By Lisa Silfrit
Special to The PREVIEW
She’s free. She and her children are safe. She has finally made the decision to leave her marriage after years of emotional and physical abuse, and she has no intention of ever returning. A huge weight has been lifted off her aching shoulders.
Little does she know that now she has to prepare herself for all her trauma to be hung out for the courts to see, her abuse will be put into question, and her children will inevitably be used as pawns in his control over her until a judge is able to sign the final parenting and divorce orders in a year if she is lucky, in many more if she is not.
“Why don’t you just leave your abusive partner?” is asked repeatedly as we watch our loved ones be victimized over and over again. A victim is faced with many questions, such as does she leave her partner and no longer have the ability to protect her children during time he will now have them without her, or does she continue to allow her perpetrator to use her as a punching bag and not them? Does she leave the comfort of being financially provided for, having a roof over her and her children’s heads, and being able to provide healthy meals for their growing bodies?
To leave is to decide whether to live in poverty or be financially stable and the financial stress is only escalated when she realizes that she cannot win a fight with her perpetrator in court without pricey representation. The perpetrator then uses her poverty situation against her, arguing to the judge that he is a more fit and stable parent. Filing for child support may not be an option because it will only send the perpetrator into a spinning rage, escalating harassment and verbal abuse.
For many victims of domestic violence, the act of leaving is only the first step to a long, drawn-out legal battle. Perpetrators often use civil court proceedings or threats of court proceedings to continue to hold control over victims and their children. The perpetrator can be noncompliant with civil legal proceedings, which adds to the number of hearings, each hearing costing the victim hundreds of dollars in attorney fees. Perpetrators may also begin to turn the children against the victim so the parenting time that the victim does have is jeopardized and spent trying to rebuild bonds that were maliciously sabotaged. Unfortunately, these behaviors by the perpetrator might not be easily connected to any definition of abuse during the course of the custody litigation, leaving no repercussions for these actions.
Despite all of the challenges faced when leaving, many brave victims make the decision to escape for the safety of themselves and their children.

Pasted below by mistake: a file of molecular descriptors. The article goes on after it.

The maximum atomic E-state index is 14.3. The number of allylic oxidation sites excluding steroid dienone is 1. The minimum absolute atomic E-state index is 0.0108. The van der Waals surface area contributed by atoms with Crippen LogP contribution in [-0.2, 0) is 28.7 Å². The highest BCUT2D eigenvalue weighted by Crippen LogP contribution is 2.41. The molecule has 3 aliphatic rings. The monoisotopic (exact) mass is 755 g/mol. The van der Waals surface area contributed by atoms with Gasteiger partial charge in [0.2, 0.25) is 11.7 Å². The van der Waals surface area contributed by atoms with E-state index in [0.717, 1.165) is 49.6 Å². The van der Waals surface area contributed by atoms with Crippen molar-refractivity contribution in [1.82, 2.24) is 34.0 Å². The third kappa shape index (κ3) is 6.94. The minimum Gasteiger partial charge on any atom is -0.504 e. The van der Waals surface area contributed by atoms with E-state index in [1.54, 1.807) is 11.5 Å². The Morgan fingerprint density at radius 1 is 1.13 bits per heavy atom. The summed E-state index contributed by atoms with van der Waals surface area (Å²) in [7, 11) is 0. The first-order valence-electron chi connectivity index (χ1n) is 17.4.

At Rise Above Violence, we have identified the challenges of this decision and began our Legal Program in January in order to assist victims with the burden of allocation of parental responsibility and divorce cases. Our mission in this program is to increase safety and enhance legal outcomes for the victims while helping them through the complicated process of preparing court documents, understanding court proceedings and, if deemed necessary, partnering them with an attorney contracted through Rise.
The way abusive behaviors manifest themselves in court have been identified as a huge barrier for victims of domestic violence and sometimes acts as a deterrent to leave. Rise is still actively looking for attorneys willing to help victims of our community in the above stated civil legal cases. If you are an attorney or know an attorney that shares our organization’s goals and mission, please contact email@example.com.
October is Domestic Violence Awareness Month and there are many things you can do to help. Please consider volunteering your time as a crisis advocate or help us run one of our fundraising event. Rise operates from grants and generous donors in our community. Consider being a monthly donor; even $10 a month adds up quickly when a community commits together. Visit the donor page at our website to learn about all the ways you can help.
Rise is a 501(c)(3) nonprofit that provides 24-hour support and advocacy services for victims of domestic violence and sexual assault or other forms of violence, serving over 300 victims each year. Rise also works to eliminate violence through education for youth and our community. All programs and services are free and confidential, including emergency prevention education and empowerment programs. Visit www.riseaboveviolence.org for more information or call 264-9075 to talk to an advocate today.
By Lisa Silfrit